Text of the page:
CAPTURE PERPLEXITY – do we?
SHARE PERPLEXITY – do we?
RESOLVE PERPLEXITY – do we?
If you are looking for some inspiration and ideas to capture the imaginations and attention of your students, look no further than to Dan Meyer (@ddmeyer, blog.mrmeyer.com). Oh, you say, but he is a maths specialist. I beg to differ! He is a student specialist who happens to teach maths (or math as they say in the US). I am actually NOT a maths teacher, but the highlight of Saturday’s sessions for me was the fact that I got to spend most of it with Dan. (Ha, first name basis now). Listening, engaging and learning – and I would have to say – from one of the best practioners I have ever had the pleasure of learning from.
What Dan focused on was the fact that what we need to do as educators – teaching middle school or other – is to capture curiosity in our students. To do that, we need to be capturing perplexity, constantly. See something that needs solving – take a photo of it, record it. Need to teach something, anything; then find some visual (or similar) that will capture the perplexity of the students, that will peak their curiosity, that will make them want to SOLVE that problem, or EXPLORE it further. We talk about wanting inquiring minds, then we need to offer the opportunity for our students to inquire. Let them “work out” what it is they need to solve that rather perplexing question, let them RESOLVE PERPLEXITY.
The two hour workshop with Dan led us through a typical maths lesson – Dan Style – one that I totally engaged with. No textbook in sight; constant collaboration, discussion and challenge, and hands on and relevant. Who would have known at the beginning of the lesson, that in actual fact we were learning about the volume of cylinders? No objective on the board to begin, but once completed, a question to us – What do you think the focus of this lesson has been? That strategy, (one which I will certainly use) really provokes some thinking, and provides the feedback needed to reinforce the effectiveness of the lesson. Of course, being intelligent thinking adults, we could definitely answer that question, and I would fathom that most students would have been able to as well.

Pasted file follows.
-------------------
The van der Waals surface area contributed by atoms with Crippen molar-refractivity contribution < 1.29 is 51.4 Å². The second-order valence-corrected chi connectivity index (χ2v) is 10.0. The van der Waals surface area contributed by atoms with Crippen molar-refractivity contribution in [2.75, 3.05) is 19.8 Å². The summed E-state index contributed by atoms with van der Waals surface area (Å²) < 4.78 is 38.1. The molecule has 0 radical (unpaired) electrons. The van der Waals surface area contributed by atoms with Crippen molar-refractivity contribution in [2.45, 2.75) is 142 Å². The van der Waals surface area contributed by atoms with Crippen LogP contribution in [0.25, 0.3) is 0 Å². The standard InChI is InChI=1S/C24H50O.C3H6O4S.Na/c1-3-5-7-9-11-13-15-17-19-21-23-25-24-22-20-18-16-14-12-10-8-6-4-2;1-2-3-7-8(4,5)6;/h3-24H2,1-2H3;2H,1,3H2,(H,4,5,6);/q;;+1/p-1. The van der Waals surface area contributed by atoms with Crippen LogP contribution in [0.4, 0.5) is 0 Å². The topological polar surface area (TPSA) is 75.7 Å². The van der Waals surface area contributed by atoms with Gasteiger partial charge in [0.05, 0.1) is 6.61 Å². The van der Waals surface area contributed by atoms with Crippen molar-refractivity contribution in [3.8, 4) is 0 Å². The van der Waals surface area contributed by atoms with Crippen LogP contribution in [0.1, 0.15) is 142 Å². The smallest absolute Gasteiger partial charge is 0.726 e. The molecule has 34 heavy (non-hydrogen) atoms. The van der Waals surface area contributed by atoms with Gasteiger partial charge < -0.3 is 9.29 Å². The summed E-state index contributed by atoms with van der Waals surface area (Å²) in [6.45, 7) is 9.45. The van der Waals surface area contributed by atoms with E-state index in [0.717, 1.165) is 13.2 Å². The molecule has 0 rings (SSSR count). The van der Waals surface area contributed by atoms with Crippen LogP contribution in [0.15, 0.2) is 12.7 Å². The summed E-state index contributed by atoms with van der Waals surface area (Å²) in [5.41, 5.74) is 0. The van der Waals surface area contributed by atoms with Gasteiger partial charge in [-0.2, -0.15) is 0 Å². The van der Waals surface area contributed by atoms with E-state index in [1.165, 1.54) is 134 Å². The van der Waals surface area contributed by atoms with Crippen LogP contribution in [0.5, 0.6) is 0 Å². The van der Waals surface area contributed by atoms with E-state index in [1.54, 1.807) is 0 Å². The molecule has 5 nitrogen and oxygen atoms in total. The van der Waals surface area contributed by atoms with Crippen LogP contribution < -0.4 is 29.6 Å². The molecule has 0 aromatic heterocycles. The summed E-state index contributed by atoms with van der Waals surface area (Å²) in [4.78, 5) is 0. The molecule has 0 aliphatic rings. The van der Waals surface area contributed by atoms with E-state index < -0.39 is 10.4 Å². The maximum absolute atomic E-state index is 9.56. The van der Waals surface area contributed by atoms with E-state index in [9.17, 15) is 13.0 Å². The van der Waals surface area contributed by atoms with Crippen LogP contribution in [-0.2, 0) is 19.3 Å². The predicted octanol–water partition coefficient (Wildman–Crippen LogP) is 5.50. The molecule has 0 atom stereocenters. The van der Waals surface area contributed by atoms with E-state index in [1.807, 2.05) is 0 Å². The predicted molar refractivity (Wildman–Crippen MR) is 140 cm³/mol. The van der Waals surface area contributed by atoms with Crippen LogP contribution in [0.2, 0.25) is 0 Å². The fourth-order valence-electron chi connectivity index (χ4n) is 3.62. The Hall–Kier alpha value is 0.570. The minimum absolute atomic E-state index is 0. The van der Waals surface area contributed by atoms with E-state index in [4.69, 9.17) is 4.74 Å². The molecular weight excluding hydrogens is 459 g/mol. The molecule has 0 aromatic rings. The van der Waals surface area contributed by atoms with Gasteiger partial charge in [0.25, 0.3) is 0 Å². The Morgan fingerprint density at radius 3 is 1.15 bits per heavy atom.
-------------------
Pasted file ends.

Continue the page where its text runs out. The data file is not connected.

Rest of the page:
We did not have to navigate some wordy, irrelevant problem in a maths text book that students have no connection with – you know, “A farmer in Arizona is growing grain, and every year he stores his grain in silos. This particular year, he had a bumper crop, so had to invest in another silo. So he installed a slightly narrower one, that was shorter, and positioned it right next to the other one. At the end of the season, they are both half filled , etc, etc” Oh, and then there is a black and white diagram with dimensions on each figure and really just looks like two cylinders, etc, etc……
Hey, I don’t live in the country, so what the? What is this about grain? Who cares if he had a bumper crop, and where he lived, and so on.
We were simply shown two different shaped glasses of coke, and the statement – that I have to share with my sister. Which one would I give her? End of story! Well, appealing to our sense of greed, we clearly need to take the fullest one – but wait, which one would that be? And so the lesson continued. Firslty we had to guess, you know, gut reaction, but then the lesson progressed.
We weren’t on our own, there was a clear process, and Dan took us through it step by step, modelling, then deconstructing the process. What can I say? This was excellent. There were no “losers” in the class, only success stories. I guess that with maths lessons like this, we could certainly change many a student perception of what maths is. Unfortunately for many, the experience of maths is a text book, and sadly, many of those books are quite flawed.
So through a Maths lesson, I was inspired to think about my own approaches and to consider what perplexity I could capture. I will certainly be ensuring that my Perplexity Fairy stays firmly on my shoulder, so that I continue to seek those moments, both in school and more importantly, out of school that could well become a lesson starter for my next class – you never really know when something you see or hear will present itself.